Embedded Decision Support Key to PACS Success

July 4, 2011

Radiology decision support tools are a bit like sunscreen – they can keep you from getting burned, but only if you bother to use them. That’s the conclusion of a new study in the July issue of the Journal of the American College of Radiology.

Radiology decision support tools are a bit like sunscreen – they can keep you from getting burned, but only if you bother to use them. That’s the conclusion of a new study in the July issue of the Journal of the American College of Radiology.

Researchers led by Matthew B. Morgan, MD, MS, wanted to know how much difference the integration – and therefore more convenient access for busy doctors – of decision support systms with picture archiving and communication systems (PACS) makes. Most decision support systems require radiologists to exit the PACS environment, which may deter busy clinicians from using it decision support.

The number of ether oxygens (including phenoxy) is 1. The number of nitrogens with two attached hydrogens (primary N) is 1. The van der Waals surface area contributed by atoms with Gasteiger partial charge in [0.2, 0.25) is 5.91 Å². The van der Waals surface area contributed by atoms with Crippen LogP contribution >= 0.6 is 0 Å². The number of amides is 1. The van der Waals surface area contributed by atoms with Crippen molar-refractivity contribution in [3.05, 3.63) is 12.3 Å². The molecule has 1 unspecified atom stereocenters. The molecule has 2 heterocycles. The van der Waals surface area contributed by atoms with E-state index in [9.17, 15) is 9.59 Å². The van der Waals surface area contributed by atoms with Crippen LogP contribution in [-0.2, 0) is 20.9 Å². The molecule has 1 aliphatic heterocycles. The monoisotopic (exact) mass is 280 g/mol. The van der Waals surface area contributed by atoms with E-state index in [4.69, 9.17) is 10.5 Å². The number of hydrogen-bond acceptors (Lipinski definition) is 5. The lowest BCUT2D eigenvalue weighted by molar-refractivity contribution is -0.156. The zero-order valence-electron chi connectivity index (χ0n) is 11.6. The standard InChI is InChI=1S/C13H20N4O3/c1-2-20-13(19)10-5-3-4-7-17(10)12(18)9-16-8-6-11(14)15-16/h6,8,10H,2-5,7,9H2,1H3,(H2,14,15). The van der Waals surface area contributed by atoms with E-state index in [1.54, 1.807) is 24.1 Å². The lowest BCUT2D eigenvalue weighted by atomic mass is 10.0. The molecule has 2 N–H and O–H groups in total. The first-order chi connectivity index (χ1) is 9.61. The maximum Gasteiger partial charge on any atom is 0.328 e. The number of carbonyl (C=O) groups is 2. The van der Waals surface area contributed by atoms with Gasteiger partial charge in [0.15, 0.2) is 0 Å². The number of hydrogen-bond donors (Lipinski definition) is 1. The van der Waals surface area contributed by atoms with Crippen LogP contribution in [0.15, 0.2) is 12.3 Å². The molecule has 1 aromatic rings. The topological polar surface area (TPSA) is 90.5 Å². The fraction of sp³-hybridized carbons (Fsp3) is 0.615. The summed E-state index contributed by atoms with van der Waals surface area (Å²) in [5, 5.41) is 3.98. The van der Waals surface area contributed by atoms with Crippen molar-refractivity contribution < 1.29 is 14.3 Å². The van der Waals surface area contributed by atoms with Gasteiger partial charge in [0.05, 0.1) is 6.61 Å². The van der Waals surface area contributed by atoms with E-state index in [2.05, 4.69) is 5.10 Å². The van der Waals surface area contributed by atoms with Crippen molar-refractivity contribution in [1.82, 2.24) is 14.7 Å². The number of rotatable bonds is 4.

Forty-eight radiology residents were randomly assigned to one of two groups: the control group had access to a radiology clinical decision support tool via standard Web browser access, which required manual login. The experimental group was provided access to the same tool through a one-click launch from within PACS with an automated login. Halfway through the 10-month study period, the groups were switched.

Results showed that the experimental (integrated) group used decision support three times more than the control group. When integrated access was removed from the experimental group, their use fell by 52 percent. When integrated access was granted to the control group, their use rose by 20 percent.

Although both methods of decision support showed increases in usage over the first five months of the study, the results confirmed a strong association between integration and use, Morgan said.

“Decision support tools that are embedded into the clinical workflow have the best chance of improving quality of care,” he said. “Embedding decision support tools into the workflow is an effective way to increase usage. While this may seem intuitive, not enough is done by PACS vendors and radiology IT groups in this regard.”